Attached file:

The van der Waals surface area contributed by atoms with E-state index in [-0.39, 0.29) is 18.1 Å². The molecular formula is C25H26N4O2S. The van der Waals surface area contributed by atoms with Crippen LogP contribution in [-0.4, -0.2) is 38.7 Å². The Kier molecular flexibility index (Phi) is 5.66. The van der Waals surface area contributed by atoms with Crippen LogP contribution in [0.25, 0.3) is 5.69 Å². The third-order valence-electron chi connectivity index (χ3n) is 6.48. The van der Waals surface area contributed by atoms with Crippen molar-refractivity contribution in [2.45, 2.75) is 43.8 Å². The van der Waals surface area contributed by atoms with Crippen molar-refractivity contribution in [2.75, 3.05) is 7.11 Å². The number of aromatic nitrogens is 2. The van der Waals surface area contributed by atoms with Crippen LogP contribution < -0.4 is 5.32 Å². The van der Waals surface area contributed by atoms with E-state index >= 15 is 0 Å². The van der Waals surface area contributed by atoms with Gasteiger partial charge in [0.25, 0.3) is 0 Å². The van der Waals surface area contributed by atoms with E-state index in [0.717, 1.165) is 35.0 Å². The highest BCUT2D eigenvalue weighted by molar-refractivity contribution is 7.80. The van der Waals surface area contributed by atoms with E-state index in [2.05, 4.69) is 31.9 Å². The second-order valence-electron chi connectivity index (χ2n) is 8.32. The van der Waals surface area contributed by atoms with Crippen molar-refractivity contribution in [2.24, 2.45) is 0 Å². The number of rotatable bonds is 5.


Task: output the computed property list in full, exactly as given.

The van der Waals surface area contributed by atoms with E-state index in [-0.39, 0.29) is 18.1 Å². The molecular formula is C25H26N4O2S. The van der Waals surface area contributed by atoms with Crippen LogP contribution in [-0.4, -0.2) is 38.7 Å². The Kier molecular flexibility index (Phi) is 5.66. The van der Waals surface area contributed by atoms with Crippen LogP contribution in [0.25, 0.3) is 5.69 Å². The third-order valence-electron chi connectivity index (χ3n) is 6.48. The van der Waals surface area contributed by atoms with Crippen molar-refractivity contribution in [2.45, 2.75) is 43.8 Å². The van der Waals surface area contributed by atoms with Crippen molar-refractivity contribution in [2.75, 3.05) is 7.11 Å². The number of aromatic nitrogens is 2. The van der Waals surface area contributed by atoms with Crippen LogP contribution < -0.4 is 5.32 Å². The van der Waals surface area contributed by atoms with E-state index >= 15 is 0 Å². The van der Waals surface area contributed by atoms with Gasteiger partial charge in [0.25, 0.3) is 0 Å². The van der Waals surface area contributed by atoms with E-state index in [0.717, 1.165) is 35.0 Å². The highest BCUT2D eigenvalue weighted by molar-refractivity contribution is 7.80. The van der Waals surface area contributed by atoms with E-state index in [2.05, 4.69) is 31.9 Å². The second-order valence-electron chi connectivity index (χ2n) is 8.32. The van der Waals surface area contributed by atoms with Crippen molar-refractivity contribution in [2.24, 2.45) is 0 Å². The number of rotatable bonds is 5.